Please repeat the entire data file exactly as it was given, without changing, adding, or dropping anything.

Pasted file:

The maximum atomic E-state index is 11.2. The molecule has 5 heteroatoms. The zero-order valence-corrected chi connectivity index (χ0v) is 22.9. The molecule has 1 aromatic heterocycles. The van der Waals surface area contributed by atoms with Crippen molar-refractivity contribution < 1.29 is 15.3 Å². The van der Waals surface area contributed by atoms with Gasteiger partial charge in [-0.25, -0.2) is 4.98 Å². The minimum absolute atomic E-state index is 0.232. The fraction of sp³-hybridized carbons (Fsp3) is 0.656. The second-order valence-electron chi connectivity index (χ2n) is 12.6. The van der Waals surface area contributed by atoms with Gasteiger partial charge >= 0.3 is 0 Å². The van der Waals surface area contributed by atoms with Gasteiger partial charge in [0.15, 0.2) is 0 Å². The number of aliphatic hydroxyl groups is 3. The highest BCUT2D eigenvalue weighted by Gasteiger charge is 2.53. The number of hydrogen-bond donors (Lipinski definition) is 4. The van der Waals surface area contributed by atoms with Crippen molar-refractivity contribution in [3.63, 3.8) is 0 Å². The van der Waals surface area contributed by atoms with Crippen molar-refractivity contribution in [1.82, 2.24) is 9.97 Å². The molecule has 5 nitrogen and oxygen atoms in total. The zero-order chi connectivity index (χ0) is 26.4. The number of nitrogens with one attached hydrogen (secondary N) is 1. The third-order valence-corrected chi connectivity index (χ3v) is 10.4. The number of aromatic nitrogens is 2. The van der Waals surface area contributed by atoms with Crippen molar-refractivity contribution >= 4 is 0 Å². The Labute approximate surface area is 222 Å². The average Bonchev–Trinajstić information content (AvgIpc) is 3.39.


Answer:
The maximum atomic E-state index is 11.2. The molecule has 5 heteroatoms. The zero-order valence-corrected chi connectivity index (χ0v) is 22.9. The molecule has 1 aromatic heterocycles. The van der Waals surface area contributed by atoms with Crippen molar-refractivity contribution < 1.29 is 15.3 Å². The van der Waals surface area contributed by atoms with Gasteiger partial charge in [-0.25, -0.2) is 4.98 Å². The minimum absolute atomic E-state index is 0.232. The fraction of sp³-hybridized carbons (Fsp3) is 0.656. The second-order valence-electron chi connectivity index (χ2n) is 12.6. The van der Waals surface area contributed by atoms with Gasteiger partial charge >= 0.3 is 0 Å². The van der Waals surface area contributed by atoms with Gasteiger partial charge in [0.15, 0.2) is 0 Å². The number of aliphatic hydroxyl groups is 3. The highest BCUT2D eigenvalue weighted by Gasteiger charge is 2.53. The number of hydrogen-bond donors (Lipinski definition) is 4. The van der Waals surface area contributed by atoms with Crippen molar-refractivity contribution in [3.63, 3.8) is 0 Å². The van der Waals surface area contributed by atoms with Crippen molar-refractivity contribution in [1.82, 2.24) is 9.97 Å². The molecule has 5 nitrogen and oxygen atoms in total. The zero-order chi connectivity index (χ0) is 26.4. The number of nitrogens with one attached hydrogen (secondary N) is 1. The third-order valence-corrected chi connectivity index (χ3v) is 10.4. The number of aromatic nitrogens is 2. The van der Waals surface area contributed by atoms with Crippen molar-refractivity contribution >= 4 is 0 Å². The Labute approximate surface area is 222 Å². The average Bonchev–Trinajstić information content (AvgIpc) is 3.39.